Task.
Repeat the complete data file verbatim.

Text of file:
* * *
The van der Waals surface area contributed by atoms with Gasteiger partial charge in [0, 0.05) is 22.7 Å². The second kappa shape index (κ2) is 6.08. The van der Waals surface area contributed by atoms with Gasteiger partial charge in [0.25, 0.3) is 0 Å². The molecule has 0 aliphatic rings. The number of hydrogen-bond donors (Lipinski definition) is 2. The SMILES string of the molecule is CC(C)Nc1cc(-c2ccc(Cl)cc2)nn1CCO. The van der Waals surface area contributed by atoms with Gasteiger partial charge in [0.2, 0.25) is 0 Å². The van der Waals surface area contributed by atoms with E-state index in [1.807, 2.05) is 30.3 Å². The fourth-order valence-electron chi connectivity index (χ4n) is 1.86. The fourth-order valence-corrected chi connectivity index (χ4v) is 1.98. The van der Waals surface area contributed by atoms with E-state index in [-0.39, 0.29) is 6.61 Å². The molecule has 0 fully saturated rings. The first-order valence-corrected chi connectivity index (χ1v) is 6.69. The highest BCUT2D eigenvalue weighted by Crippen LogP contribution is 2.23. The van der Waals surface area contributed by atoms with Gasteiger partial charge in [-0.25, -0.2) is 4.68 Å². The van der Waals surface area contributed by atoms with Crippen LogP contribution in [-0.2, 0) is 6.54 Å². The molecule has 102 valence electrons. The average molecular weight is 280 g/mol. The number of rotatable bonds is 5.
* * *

The van der Waals surface area contributed by atoms with Gasteiger partial charge in [0, 0.05) is 22.7 Å². The second kappa shape index (κ2) is 6.08. The van der Waals surface area contributed by atoms with Gasteiger partial charge in [0.25, 0.3) is 0 Å². The molecule has 0 aliphatic rings. The number of hydrogen-bond donors (Lipinski definition) is 2. The SMILES string of the molecule is CC(C)Nc1cc(-c2ccc(Cl)cc2)nn1CCO. The van der Waals surface area contributed by atoms with Gasteiger partial charge in [0.2, 0.25) is 0 Å². The van der Waals surface area contributed by atoms with E-state index in [1.807, 2.05) is 30.3 Å². The fourth-order valence-electron chi connectivity index (χ4n) is 1.86. The fourth-order valence-corrected chi connectivity index (χ4v) is 1.98. The van der Waals surface area contributed by atoms with E-state index in [-0.39, 0.29) is 6.61 Å². The molecule has 0 fully saturated rings. The first-order valence-corrected chi connectivity index (χ1v) is 6.69. The highest BCUT2D eigenvalue weighted by Crippen LogP contribution is 2.23. The van der Waals surface area contributed by atoms with Gasteiger partial charge in [-0.25, -0.2) is 4.68 Å². The van der Waals surface area contributed by atoms with Crippen LogP contribution in [-0.2, 0) is 6.54 Å². The molecule has 102 valence electrons. The average molecular weight is 280 g/mol. The number of rotatable bonds is 5.